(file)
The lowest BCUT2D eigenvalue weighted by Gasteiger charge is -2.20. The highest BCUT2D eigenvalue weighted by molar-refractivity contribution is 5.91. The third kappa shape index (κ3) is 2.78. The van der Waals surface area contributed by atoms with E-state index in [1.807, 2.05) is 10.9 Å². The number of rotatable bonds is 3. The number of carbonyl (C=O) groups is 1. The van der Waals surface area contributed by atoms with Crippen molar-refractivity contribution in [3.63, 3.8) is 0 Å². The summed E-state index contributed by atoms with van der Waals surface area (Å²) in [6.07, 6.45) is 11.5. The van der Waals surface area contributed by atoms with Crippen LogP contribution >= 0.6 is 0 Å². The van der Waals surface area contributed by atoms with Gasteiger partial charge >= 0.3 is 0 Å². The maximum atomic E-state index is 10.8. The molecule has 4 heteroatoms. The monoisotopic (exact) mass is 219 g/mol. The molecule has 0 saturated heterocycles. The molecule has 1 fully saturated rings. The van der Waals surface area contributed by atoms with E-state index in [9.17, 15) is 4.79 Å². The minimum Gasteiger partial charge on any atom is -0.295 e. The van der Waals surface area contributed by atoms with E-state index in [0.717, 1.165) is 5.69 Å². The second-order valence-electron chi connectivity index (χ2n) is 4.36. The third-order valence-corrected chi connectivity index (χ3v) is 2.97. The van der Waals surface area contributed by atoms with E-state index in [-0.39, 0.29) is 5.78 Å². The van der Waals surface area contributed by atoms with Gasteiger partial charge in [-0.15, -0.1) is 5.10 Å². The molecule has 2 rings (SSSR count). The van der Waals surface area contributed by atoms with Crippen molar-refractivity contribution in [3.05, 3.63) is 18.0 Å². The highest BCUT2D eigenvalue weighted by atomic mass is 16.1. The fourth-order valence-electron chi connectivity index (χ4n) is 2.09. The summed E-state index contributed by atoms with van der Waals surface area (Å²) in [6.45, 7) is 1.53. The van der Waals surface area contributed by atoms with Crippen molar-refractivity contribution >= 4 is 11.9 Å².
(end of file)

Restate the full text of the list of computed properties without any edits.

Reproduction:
The lowest BCUT2D eigenvalue weighted by Gasteiger charge is -2.20. The highest BCUT2D eigenvalue weighted by molar-refractivity contribution is 5.91. The third kappa shape index (κ3) is 2.78. The van der Waals surface area contributed by atoms with E-state index in [1.807, 2.05) is 10.9 Å². The number of rotatable bonds is 3. The number of carbonyl (C=O) groups is 1. The van der Waals surface area contributed by atoms with Crippen molar-refractivity contribution in [3.63, 3.8) is 0 Å². The summed E-state index contributed by atoms with van der Waals surface area (Å²) in [6.07, 6.45) is 11.5. The van der Waals surface area contributed by atoms with Crippen LogP contribution >= 0.6 is 0 Å². The van der Waals surface area contributed by atoms with Gasteiger partial charge >= 0.3 is 0 Å². The maximum atomic E-state index is 10.8. The molecule has 4 heteroatoms. The monoisotopic (exact) mass is 219 g/mol. The molecule has 0 saturated heterocycles. The molecule has 1 fully saturated rings. The van der Waals surface area contributed by atoms with E-state index in [9.17, 15) is 4.79 Å². The minimum Gasteiger partial charge on any atom is -0.295 e. The van der Waals surface area contributed by atoms with E-state index in [0.717, 1.165) is 5.69 Å². The second-order valence-electron chi connectivity index (χ2n) is 4.36. The third-order valence-corrected chi connectivity index (χ3v) is 2.97. The van der Waals surface area contributed by atoms with E-state index in [-0.39, 0.29) is 5.78 Å². The van der Waals surface area contributed by atoms with Gasteiger partial charge in [-0.15, -0.1) is 5.10 Å². The molecule has 2 rings (SSSR count). The van der Waals surface area contributed by atoms with Crippen molar-refractivity contribution in [3.05, 3.63) is 18.0 Å². The highest BCUT2D eigenvalue weighted by atomic mass is 16.1. The fourth-order valence-electron chi connectivity index (χ4n) is 2.09. The summed E-state index contributed by atoms with van der Waals surface area (Å²) in [6.45, 7) is 1.53. The van der Waals surface area contributed by atoms with Crippen molar-refractivity contribution >= 4 is 11.9 Å².